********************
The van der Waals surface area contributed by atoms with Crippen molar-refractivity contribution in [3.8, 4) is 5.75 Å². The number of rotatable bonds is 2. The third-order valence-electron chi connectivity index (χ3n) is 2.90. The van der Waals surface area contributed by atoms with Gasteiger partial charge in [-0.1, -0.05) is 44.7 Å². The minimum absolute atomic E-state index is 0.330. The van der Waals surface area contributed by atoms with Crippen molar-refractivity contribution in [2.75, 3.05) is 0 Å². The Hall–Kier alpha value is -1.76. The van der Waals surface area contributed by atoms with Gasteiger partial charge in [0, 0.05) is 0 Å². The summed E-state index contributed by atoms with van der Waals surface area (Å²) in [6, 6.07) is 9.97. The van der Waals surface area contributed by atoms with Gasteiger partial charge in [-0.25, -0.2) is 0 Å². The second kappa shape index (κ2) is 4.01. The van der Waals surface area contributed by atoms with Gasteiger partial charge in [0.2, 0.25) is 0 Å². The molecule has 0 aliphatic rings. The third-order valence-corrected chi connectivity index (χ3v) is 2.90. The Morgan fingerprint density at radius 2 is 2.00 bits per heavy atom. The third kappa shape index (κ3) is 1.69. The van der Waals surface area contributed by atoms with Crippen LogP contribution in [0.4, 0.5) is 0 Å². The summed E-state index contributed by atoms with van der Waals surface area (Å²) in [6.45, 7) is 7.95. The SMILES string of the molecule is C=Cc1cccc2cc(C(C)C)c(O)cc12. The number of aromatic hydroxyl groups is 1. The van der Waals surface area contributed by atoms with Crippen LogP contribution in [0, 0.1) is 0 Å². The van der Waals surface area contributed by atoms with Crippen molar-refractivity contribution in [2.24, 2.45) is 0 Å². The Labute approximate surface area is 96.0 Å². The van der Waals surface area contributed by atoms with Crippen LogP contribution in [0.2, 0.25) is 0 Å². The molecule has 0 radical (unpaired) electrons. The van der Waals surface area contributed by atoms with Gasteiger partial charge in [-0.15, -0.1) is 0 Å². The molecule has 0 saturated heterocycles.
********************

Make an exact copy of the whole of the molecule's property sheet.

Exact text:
The van der Waals surface area contributed by atoms with Crippen molar-refractivity contribution in [3.8, 4) is 5.75 Å². The number of rotatable bonds is 2. The third-order valence-electron chi connectivity index (χ3n) is 2.90. The van der Waals surface area contributed by atoms with Gasteiger partial charge in [-0.1, -0.05) is 44.7 Å². The minimum absolute atomic E-state index is 0.330. The van der Waals surface area contributed by atoms with Crippen molar-refractivity contribution in [2.75, 3.05) is 0 Å². The Hall–Kier alpha value is -1.76. The van der Waals surface area contributed by atoms with Gasteiger partial charge in [0, 0.05) is 0 Å². The summed E-state index contributed by atoms with van der Waals surface area (Å²) in [6, 6.07) is 9.97. The van der Waals surface area contributed by atoms with Gasteiger partial charge in [-0.25, -0.2) is 0 Å². The second kappa shape index (κ2) is 4.01. The van der Waals surface area contributed by atoms with Gasteiger partial charge in [0.2, 0.25) is 0 Å². The molecule has 0 aliphatic rings. The third-order valence-corrected chi connectivity index (χ3v) is 2.90. The Morgan fingerprint density at radius 2 is 2.00 bits per heavy atom. The third kappa shape index (κ3) is 1.69. The van der Waals surface area contributed by atoms with Crippen LogP contribution in [0.4, 0.5) is 0 Å². The summed E-state index contributed by atoms with van der Waals surface area (Å²) in [6.45, 7) is 7.95. The SMILES string of the molecule is C=Cc1cccc2cc(C(C)C)c(O)cc12. The number of aromatic hydroxyl groups is 1. The van der Waals surface area contributed by atoms with Crippen LogP contribution in [0, 0.1) is 0 Å². The van der Waals surface area contributed by atoms with Crippen molar-refractivity contribution in [2.24, 2.45) is 0 Å². The Labute approximate surface area is 96.0 Å². The van der Waals surface area contributed by atoms with Crippen LogP contribution in [0.2, 0.25) is 0 Å². The molecule has 0 radical (unpaired) electrons. The van der Waals surface area contributed by atoms with Gasteiger partial charge in [-0.15, -0.1) is 0 Å². The molecule has 0 saturated heterocycles.